This really makes so much sense. It happens to be a partial fix that expands our thresholds in either direction. We already knew that the human body can adapt to serious temperature differences. how we get to manage that.
An obhvious follow up is a device capable of making a difference regarding our core temperature. Get that under management and we can work comfortably in difficult conditions for a reasonable time period. The same technology can also monitor and inform when we have reached our physical limits and provide urgent warning.
If there is a way to keep our core warm or cold then we can extend human capabilities without the effort to train into those conditions..
MIT Wristband Could Make AC Obsolete
All of that adds up to a big problem. At a point when humans need to take a sober look at our energy use, we’re poised to use a devastating amount of it keeping our homes and offices at the right temperatures in years to come. A team of students at MIT, however, is busy working on a prototype device that could eliminate much of that demand, and they’re doing it by asking one compelling question: Why not just heat and cool our bodies instead?
Shames runs hot. His mom runs cold. He figured there must be a way for them to coexist peacefully. So he started researching, digging into physiology journals to get a better understanding of how we experience temperature. One paper held the key to the Wristify concept. It detailed how locally heating and cooling different parts of the body has all sorts of effects on how hot or cold we are–or, more accurately, how hot or cold we think we are. “There’s a big perceptual component to it,” Shames says.
“The human body and human skin is not like a thermometer. If I put something cold directly on your body at a constant temperature, the body acclimates and no longer perceives it as cold.” Think of what happens when you jump in a lake. At first, it’s bracingly cold, but after a while, you get used to it. By continually introducing that sudden jolt of cold, Shames discovered, you could essentially trick the body into feeling cold. Wristify basically makes you feel like you’re continually jumping into the lake–or submerging into a hot bath.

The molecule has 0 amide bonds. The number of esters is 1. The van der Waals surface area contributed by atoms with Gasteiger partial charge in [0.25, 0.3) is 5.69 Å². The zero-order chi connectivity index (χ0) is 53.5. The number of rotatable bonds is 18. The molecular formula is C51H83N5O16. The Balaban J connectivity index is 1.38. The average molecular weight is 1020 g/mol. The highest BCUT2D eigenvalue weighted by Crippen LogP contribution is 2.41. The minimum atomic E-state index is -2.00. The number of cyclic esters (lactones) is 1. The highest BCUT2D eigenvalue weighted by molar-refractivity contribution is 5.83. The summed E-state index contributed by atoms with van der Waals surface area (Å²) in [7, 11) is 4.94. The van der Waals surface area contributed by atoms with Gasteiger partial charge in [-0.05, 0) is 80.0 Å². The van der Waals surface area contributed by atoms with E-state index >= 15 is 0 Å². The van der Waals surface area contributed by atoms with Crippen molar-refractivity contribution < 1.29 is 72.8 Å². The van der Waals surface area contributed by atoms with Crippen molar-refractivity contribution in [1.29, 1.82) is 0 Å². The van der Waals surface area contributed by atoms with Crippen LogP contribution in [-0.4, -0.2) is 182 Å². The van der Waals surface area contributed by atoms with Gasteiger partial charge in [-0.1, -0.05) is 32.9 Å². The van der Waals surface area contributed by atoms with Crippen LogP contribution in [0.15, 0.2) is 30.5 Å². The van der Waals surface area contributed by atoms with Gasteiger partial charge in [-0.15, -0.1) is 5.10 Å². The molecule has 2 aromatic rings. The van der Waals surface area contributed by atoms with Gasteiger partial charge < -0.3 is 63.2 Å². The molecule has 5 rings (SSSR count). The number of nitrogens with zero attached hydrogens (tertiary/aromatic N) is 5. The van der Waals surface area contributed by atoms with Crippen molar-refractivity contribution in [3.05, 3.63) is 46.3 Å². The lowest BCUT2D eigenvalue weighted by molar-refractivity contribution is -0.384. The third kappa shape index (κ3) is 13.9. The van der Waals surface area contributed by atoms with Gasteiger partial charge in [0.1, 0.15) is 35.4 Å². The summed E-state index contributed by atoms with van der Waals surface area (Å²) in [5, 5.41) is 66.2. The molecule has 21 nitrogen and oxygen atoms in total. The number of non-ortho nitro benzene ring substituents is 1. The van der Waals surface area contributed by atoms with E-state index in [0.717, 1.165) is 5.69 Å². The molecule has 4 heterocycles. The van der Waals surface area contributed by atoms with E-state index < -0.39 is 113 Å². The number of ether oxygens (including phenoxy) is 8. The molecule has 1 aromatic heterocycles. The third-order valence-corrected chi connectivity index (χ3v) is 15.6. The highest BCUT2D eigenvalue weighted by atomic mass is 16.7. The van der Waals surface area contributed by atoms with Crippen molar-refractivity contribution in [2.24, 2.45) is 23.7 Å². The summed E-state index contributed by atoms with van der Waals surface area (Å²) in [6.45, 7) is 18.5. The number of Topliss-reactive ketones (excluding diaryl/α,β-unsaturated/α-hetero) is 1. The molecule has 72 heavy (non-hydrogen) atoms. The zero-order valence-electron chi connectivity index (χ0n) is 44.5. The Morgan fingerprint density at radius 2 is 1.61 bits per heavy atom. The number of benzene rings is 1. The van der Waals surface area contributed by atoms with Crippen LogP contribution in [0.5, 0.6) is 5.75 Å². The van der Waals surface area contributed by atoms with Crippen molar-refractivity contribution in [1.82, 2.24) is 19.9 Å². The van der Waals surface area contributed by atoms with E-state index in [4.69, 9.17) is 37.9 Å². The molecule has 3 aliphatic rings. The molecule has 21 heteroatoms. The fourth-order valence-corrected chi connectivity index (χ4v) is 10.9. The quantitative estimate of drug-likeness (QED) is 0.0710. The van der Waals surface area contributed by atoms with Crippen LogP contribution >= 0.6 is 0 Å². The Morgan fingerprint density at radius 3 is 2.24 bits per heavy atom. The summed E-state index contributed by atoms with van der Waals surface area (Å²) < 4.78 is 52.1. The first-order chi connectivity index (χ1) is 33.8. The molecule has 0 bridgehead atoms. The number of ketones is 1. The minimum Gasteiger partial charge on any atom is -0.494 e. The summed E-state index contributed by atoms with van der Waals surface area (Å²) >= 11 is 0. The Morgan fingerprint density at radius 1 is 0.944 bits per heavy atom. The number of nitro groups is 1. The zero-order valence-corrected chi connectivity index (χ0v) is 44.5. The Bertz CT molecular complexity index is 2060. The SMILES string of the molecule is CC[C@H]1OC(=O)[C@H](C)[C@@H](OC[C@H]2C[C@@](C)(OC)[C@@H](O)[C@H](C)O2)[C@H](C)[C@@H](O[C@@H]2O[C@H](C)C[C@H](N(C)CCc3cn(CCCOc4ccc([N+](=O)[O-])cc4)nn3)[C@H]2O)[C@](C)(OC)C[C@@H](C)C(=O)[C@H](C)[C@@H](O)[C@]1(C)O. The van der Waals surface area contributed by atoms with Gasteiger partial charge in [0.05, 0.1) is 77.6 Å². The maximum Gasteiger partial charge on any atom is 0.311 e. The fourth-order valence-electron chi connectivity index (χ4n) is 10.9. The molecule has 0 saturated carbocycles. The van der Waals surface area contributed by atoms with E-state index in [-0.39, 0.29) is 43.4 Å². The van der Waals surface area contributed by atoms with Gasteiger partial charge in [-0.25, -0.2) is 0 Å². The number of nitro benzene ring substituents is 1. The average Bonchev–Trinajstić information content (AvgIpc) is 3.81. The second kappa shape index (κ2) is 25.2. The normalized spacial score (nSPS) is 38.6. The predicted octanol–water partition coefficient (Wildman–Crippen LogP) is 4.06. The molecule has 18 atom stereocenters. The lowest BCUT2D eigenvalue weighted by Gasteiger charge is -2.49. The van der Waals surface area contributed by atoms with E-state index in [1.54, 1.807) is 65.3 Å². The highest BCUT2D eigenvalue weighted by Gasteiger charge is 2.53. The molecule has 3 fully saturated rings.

In building the prototype, Shames and his co-inventors–Mike Gibson, a second-year Ph.D. student; David Cohen-Tanugi, a fourth-year Ph.D. student, and Matt Smith, a postdoctoral researcher–had the challenge of figuring out how to best exploit that perceptual tick. The research suggested that anything with a temperature change greater than 0.1 degree Celsius per second would produce the effect. Their wristband, which harnesses thermoelectrics to both heat and cool a patch of skin, is capable of changing that surface at a rate of 0.4 degrees Celsius per second.
If it comes together, though, it would be a compelling sell–a wearable that offered personalized, dynamic climate control. It might not solve the AC energy problem in one fell swoop, but it could nudge us away from the central-heating-and-cooling mindset that is taking us there–more of a next-gen fan or handwarmer than a full heating and cooling replacement. It’s certainly an intriguing approach. As Shames says, “Why heat or cool a building when you could heat or cool a person?”